Frivolous Figures: The Sad Evolution of Cartoon Characters

Daniella Rivera, Co-Editor-in-Chief

With girl power being shown through Powerpuff Girls and long lasting friendship through Spongebob Squarepants, students of this generation got lucky with such inspiring cartoon figures. But as time flies, so do the deep lessons that can be learned from cartoons as new shows like The Regular Show and The Amazing World of Gumball surface.

Growing up, we rushed over to the couches to sink in ever so slightly, watching Spongebob and Patrick skip in sync while catching jellyfish. Many of us aspired then to form a friendship as unbreakable as theirs, and some of us can even secretly admit we still do now. And with three, fearless sisters saving the world, young girls smile in anticipation that one day they can be the same example to other women. “Episodes often feature good-versus-evil battles in which honor-bound child warriors emerge victorious. Conflicts are resolved and characters emerge with lessons learned. Selfishness is punished. Loyalty is rewarded,” says The New York Times. But many parents are fearing for how the evolution of our older cartoon characters to less bright characters may change the way new generations think. There’s no blame in this assumption, when in Regular Show, Muscle Man runs in circles shirtless, screaming for no good reason.

According to Scientific Research Publishing by Stanley J. Baran and Dennis K. Davis, “Whatever children learn while watching cartoons, they tend to act out thereby influencing their mode of socializing with other children and with the world in general.” Will children and future generations be negatively impacted by the less intellectual cartoon characters to influence them? According to MPRA, (Munich Personal Repec Archive), “Young children have limited reading skills, but animated spokes-characters serve as a marketing strategy in storing visual brand in their minds.” When watching the Amazing World of Gumball, children see a blue cat smash it’s face into a wall over ten times. We can infer that developing, young minds will undoubtedly be affected negatively.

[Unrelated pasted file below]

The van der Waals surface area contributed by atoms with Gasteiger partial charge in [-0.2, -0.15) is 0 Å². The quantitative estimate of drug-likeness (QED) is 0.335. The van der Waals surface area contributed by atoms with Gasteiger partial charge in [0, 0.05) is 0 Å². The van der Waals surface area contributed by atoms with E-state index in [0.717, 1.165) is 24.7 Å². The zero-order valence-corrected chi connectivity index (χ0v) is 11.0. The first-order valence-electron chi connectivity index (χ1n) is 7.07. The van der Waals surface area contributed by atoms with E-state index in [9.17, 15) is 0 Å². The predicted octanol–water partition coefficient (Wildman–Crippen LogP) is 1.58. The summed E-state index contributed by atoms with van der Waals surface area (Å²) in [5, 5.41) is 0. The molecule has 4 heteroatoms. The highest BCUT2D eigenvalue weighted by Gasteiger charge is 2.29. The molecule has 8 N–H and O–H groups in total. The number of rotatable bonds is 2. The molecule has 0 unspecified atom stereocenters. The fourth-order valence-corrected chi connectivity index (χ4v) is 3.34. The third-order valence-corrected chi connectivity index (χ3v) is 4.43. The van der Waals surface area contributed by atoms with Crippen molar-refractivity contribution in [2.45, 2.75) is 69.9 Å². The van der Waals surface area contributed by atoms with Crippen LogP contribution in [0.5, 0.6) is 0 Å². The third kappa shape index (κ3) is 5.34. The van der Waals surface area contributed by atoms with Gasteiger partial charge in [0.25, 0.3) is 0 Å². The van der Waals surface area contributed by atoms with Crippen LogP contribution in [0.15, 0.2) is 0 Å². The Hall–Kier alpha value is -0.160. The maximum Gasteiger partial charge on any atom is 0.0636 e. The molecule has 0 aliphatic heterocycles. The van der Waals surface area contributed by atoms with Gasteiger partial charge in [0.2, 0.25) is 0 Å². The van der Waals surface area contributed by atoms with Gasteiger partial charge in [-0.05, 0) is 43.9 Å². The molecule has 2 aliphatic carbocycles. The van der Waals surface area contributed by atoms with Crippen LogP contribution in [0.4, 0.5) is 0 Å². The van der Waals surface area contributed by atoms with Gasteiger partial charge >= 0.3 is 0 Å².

It’s sad to face the realization that cartoons may shape people into who they grow up to be, when cartoons that are being released aren’t the best influences. From starting at such a young age, watching television and youtube is one of the few ways to learn basic life lessons, other than being sent to timeout. Youtube videos such as “Johnny, Johnny” have kids watching for hours on end, for no good reason. And with cartoons being dumbed down just to be “funny,” we can hope that kids can learn something important out of it, or America might have to look for a new way to showcase comedic cartoons to children without affecting them intellectually. If not either of these, it’s likely that The Loud House will continue to air for decades to come and hopefully this will make up for the slack.